A few years ago I did my doctoral work in how well school leaders safeguard LGBTQ students. From the guidance of the Gay, Lesbian, Straight Education Network (GLSEN) I learned that students were coming out at a younger age, which meant issues would arise during the school day. When students come out, which means disclosing their sexual orientation, there are many things that can happen. The first, is a natural conversation among friends about when the student first knew they were gay.
After that, the natural progression usually goes to whether the parents know, and then the unfortunate side of the discussion which is when bullying occurs. Middle school and part of high school is filled with storm and stress, and unlike adults, our students only experience is within their K-12 education. High school is like a tunnel to walk through before going to more open territory where they have more control over their lives.
One of the issues that always comes up when talking about LGBTQ students is that many teachers and leaders do not know how to address when it all happens. What do they say? Is it a case of Don’t Ask, Don’t Tell? Where students can be gay but school officials prefer that students do not talk about it. One of the easiest ways to begin the process of acceptance is through the common language that staff and leaders use in school.
Fast forward five years and now the conversations begin to turn toward transgender students. A recent Human Rights Campaign (HRC) study showed,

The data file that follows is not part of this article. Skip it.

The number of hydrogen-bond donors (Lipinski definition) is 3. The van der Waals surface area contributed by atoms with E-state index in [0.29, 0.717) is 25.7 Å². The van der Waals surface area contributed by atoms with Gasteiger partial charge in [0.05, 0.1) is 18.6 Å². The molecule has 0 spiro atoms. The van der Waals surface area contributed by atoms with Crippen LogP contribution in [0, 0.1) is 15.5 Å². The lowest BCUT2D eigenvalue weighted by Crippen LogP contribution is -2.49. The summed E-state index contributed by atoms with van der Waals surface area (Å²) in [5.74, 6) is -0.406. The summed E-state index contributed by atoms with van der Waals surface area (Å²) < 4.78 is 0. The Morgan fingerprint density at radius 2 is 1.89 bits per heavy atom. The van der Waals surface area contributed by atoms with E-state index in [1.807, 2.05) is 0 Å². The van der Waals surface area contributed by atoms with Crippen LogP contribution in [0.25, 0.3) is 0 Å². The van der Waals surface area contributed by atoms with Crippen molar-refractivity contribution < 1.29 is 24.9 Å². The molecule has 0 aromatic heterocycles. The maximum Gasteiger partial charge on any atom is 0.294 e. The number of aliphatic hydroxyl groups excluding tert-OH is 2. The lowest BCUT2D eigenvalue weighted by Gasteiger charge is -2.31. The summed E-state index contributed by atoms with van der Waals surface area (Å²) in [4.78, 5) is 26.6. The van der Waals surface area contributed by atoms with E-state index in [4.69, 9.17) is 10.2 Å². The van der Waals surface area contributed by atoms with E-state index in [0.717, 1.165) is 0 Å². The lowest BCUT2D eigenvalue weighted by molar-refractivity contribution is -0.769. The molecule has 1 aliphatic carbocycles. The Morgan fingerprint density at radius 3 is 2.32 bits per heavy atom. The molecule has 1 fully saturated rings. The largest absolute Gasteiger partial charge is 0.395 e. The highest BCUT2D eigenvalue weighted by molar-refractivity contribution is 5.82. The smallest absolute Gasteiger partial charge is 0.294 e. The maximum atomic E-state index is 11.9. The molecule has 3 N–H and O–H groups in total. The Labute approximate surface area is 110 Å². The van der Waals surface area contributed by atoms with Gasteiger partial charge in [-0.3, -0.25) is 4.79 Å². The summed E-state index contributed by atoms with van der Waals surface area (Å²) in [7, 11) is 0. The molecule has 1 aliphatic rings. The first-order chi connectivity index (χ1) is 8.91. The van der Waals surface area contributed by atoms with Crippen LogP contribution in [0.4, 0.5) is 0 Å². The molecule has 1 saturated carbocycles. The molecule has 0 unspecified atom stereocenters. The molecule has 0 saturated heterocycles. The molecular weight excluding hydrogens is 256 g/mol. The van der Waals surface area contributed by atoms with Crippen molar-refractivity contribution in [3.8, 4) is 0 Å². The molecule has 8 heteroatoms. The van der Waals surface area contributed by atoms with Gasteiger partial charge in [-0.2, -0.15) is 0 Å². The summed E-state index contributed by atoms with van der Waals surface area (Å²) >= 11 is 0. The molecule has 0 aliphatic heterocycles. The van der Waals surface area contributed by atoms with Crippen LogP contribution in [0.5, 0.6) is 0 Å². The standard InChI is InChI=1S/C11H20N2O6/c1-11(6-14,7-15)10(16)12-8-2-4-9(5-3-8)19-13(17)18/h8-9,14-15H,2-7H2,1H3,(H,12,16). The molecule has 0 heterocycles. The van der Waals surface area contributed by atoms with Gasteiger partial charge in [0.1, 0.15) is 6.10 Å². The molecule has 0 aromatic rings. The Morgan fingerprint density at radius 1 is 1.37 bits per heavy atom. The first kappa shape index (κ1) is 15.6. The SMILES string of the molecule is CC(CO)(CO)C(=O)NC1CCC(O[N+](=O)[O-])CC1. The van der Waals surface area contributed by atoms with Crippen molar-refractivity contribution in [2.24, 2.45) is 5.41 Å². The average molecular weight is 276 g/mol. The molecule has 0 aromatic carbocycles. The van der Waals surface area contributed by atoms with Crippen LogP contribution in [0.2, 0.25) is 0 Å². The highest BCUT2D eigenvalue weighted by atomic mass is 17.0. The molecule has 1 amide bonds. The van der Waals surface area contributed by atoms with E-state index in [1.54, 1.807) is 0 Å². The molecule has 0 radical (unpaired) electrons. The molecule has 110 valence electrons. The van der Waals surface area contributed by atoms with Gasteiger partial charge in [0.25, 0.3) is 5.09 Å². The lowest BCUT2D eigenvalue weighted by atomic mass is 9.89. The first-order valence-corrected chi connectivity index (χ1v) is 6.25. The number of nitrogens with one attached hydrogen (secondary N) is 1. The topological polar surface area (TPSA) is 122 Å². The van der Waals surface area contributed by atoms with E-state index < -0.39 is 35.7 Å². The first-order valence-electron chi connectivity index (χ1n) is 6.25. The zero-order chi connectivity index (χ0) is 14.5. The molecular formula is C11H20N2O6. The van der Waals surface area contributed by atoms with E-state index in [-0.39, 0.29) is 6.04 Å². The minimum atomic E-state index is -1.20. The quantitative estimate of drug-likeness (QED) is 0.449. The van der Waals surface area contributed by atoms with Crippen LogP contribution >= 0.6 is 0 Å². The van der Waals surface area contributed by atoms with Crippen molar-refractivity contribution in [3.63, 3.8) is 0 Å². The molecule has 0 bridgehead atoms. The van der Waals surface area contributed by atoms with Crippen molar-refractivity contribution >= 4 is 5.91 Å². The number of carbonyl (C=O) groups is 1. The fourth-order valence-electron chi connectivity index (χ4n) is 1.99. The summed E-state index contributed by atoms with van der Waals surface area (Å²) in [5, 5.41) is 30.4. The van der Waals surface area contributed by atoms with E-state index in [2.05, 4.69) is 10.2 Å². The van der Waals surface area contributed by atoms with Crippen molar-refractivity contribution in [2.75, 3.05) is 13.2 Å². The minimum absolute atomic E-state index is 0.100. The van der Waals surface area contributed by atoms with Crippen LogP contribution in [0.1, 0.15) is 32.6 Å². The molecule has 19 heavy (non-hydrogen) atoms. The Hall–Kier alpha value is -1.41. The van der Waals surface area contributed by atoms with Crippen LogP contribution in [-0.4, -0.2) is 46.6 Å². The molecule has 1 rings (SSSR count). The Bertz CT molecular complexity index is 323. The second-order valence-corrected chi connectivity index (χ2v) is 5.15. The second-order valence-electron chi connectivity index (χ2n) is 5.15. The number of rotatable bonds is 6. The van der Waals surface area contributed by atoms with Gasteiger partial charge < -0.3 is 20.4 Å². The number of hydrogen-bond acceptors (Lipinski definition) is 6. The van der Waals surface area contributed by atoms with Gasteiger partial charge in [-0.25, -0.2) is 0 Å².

The data, collected for HRC by Greenberg Quinlan Rosner Research, shows that 22 percent of likely voters surveyed reported that they personally know or work with a transgender person, up from 17 percent who said they did in a similar poll last year. And knowing a transgender person translates powerfully into positive impressions: 66 percent of those who said they know a transgender person expressed favorable feelings toward them, compared with 13 percent who did not -- a net favorability of 53 percentage points.
Whether we are talking about LGBTQ or just the T, it goes back to the common language used in schools, and the New York State Education Department (NYSED) wants to help guide schools through what can be a difficult transition. NYSED put out guidance for schools around the topic of transgender students, which is covered under the Dignity for All Students Act (DASA).
The Guidance by the New York State Education Department opens with,
New York State Education Law § 3201-a prohibits discrimination based on sex with respect to admission into or inclusion in courses of instruction and athletic teams in public schools. Furthermore, DASA specifically provides that "no student shall be subjected to harassment or bullying by employees or students on school property or at a school function; nor shall any student be subjected to discrimination based on a person's actual or perceived race, color, weight, national origin, ethnic group, religion, religious practice, disability, sexual orientation, gender (including gender identity or expression), or sex by school employees or students on school property or at a school function." DASA includes gender as a protected category and defines gender as "a person's actual or perceived sex and includes a person's gender identity or expression."
The guidance, which you can read in its entirety here, goes on the say,
Additionally, the U.S. Departments of Education and Justice have stated that under Title IX, "discrimination based on a person's gender identity, a person's transgender status, or a person's nonconformity to sex stereotypes constitutes discrimination based on sex" and asserted a significant interest in ensuring that all students, including transgender students, have the opportunity to learn in an environment free of sex discrimination in public schools.